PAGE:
THE LEPTOSPIROSIS THREAT
During the Great Floods of 2005, it was reported that over thirty persons died due to suspected leptospirosis, a bacterial infection whose incidence is heightened during flooding.
We were however never told just how many of these deaths were conclusively found to have been caused by leptospirosis.
At the time, there was only a rapid testing which could have been done locally for this disease. In order to make a final and conclusive determination, samples had to be sent overseas for confirmation of the infection. Many of these samples were sent but we were never told just how many of the persons who were suspected to have contracted “lepto” were confirmed to have had the disease.
What was disturbing then, as it no doubt is now, is that from everything that I have read about lepto, the mortality rates are not supposed to be high. Persons should not be dying from lepto and therefore it is important that those persons displaying the symptoms of the disease go for treatment early rather than rely on home-made remedies and self-treatment as so many Guyanese like to do.
Guyanese have a proclivity for treating themselves with all manner of bushes and herbs for conditions for which they should see a doctor. We have to discourage this practice of persons treating themselves.
Public health care in Guyana is free. The vast majority of Guyanese have access to health facilities. What harm can there be in contacting a doctor or Medex?
It is equally important, however, that when persons seek treatment that a proper diagnosis is done so that we do not have many cases of persons being treated as suspected lepto cases when in fact they are suffering from other underlying conditions.
A few days ago, one of the persons suspected to have been suffering from lepto died. Her post mortem results however showed that she died from complications due to high blood pressure and high blood sugar and not from lepto. It could well be that she did have the infection, but such a determination would have to await the test results from overseas.
It is shocking that after the experience of 2005, we still have not, three years after, developed the local capability to test for lepto. There is only a rapid test which is done but for final confirmation, samples have to be sent overseas.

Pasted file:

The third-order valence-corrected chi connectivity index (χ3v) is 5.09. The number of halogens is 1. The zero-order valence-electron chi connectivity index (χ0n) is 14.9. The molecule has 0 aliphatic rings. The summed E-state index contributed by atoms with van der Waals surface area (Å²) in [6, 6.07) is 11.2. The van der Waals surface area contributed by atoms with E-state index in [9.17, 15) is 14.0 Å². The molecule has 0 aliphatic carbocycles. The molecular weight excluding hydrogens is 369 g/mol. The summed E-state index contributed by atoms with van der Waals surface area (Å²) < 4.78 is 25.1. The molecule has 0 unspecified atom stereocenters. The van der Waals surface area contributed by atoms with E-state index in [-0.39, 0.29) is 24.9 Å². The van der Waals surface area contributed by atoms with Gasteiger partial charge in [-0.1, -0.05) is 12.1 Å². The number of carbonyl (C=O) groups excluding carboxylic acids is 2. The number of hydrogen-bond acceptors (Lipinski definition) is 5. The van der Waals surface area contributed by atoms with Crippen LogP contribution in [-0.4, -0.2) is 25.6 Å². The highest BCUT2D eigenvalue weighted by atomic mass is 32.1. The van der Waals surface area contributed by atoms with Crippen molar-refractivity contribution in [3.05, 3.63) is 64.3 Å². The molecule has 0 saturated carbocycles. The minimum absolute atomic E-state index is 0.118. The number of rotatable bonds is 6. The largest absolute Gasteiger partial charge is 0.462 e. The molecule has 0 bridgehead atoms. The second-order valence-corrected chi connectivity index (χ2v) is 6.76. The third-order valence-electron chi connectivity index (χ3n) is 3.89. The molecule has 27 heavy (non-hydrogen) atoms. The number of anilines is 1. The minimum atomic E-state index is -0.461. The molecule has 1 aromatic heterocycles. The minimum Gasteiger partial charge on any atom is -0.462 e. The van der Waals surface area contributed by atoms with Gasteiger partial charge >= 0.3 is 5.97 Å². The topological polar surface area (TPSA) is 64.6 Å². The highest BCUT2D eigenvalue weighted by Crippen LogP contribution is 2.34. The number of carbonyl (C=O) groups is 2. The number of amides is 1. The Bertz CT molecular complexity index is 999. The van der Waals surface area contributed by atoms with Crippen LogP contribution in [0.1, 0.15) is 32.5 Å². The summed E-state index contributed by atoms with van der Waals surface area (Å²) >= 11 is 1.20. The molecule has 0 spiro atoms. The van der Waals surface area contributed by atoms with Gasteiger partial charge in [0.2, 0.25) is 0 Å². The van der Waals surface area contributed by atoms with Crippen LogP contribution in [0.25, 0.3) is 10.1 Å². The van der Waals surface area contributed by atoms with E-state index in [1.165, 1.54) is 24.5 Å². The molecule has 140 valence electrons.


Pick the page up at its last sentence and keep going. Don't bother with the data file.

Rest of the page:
Last year, the American government donated a laboratory to the government of Guyana. It is located within the compound of the Georgetown Public Hospital, but unfortunately it would seem as if there is no capability to test for leptospirosis.
This will present problems for local medical practitioners who will have to be guided by the rapid test. It could result in a large number of persons being observed for lepto when in fact they do not have this infection.
In yesterday’s newspaper we are told that of the thirty-eight suspected cases of lepto, only ten have been confirmed as having the disease.
We are also faced with a situation where persons who are not resident or have not been in flooded areas are coming down with symptoms of the disease. In one case, which was reported in yesterday’s edition of this newspaper, a father from Georgetown died from suspected lepto. His family is perplexed, because they are baffled as to how he could have contracted lepto.
While there are persons from flood-affected areas who are also showing signs of the disease, we see on television coverage of persons openly moving around in flooded areas where there are pit latrines and animal pens; we see footage of children swimming in this nasty water and yet there have not been many reports of lepto in these areas.
In such a situation, we therefore have to exercise caution. The health authorities have warned us about the dangers involved and they have advised us about the precautions which need to be taken. We must all take responsibility for our lives and exercise the necessary precautions so as to avoid infection.
We must not assume that because we live in an area which was not flooded that we cannot come down with the infection. We may be wrong.
We must equally be aware that lepto can be spread by infected rodents and therefore even if an area is not flooded, there may be rats around because of garbage being poorly disposed of. So we have to ensure that we take extra care in properly disposing of our litter and try our best to keep our surroundings clean.